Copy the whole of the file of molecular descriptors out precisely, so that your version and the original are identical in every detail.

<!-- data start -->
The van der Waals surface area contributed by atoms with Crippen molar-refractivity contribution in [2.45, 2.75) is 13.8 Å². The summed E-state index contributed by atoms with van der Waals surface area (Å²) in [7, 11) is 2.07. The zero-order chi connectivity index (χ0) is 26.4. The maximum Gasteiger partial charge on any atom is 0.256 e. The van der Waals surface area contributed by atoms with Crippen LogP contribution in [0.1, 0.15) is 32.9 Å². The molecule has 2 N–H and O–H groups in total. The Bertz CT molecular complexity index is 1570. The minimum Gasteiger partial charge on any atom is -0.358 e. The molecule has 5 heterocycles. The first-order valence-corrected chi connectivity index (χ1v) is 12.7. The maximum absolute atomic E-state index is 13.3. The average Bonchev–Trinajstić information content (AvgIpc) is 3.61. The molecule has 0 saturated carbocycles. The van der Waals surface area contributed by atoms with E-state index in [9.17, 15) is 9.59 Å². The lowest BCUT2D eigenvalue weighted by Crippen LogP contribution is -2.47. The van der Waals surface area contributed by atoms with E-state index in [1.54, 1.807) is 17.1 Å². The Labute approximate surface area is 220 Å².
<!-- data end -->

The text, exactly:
The van der Waals surface area contributed by atoms with Crippen molar-refractivity contribution in [2.45, 2.75) is 13.8 Å². The summed E-state index contributed by atoms with van der Waals surface area (Å²) in [7, 11) is 2.07. The zero-order chi connectivity index (χ0) is 26.4. The maximum Gasteiger partial charge on any atom is 0.256 e. The van der Waals surface area contributed by atoms with Crippen LogP contribution in [0.1, 0.15) is 32.9 Å². The molecule has 2 N–H and O–H groups in total. The Bertz CT molecular complexity index is 1570. The minimum Gasteiger partial charge on any atom is -0.358 e. The molecule has 5 heterocycles. The first-order valence-corrected chi connectivity index (χ1v) is 12.7. The maximum absolute atomic E-state index is 13.3. The average Bonchev–Trinajstić information content (AvgIpc) is 3.61. The molecule has 0 saturated carbocycles. The van der Waals surface area contributed by atoms with E-state index in [9.17, 15) is 9.59 Å². The lowest BCUT2D eigenvalue weighted by Crippen LogP contribution is -2.47. The van der Waals surface area contributed by atoms with E-state index in [1.54, 1.807) is 17.1 Å². The Labute approximate surface area is 220 Å².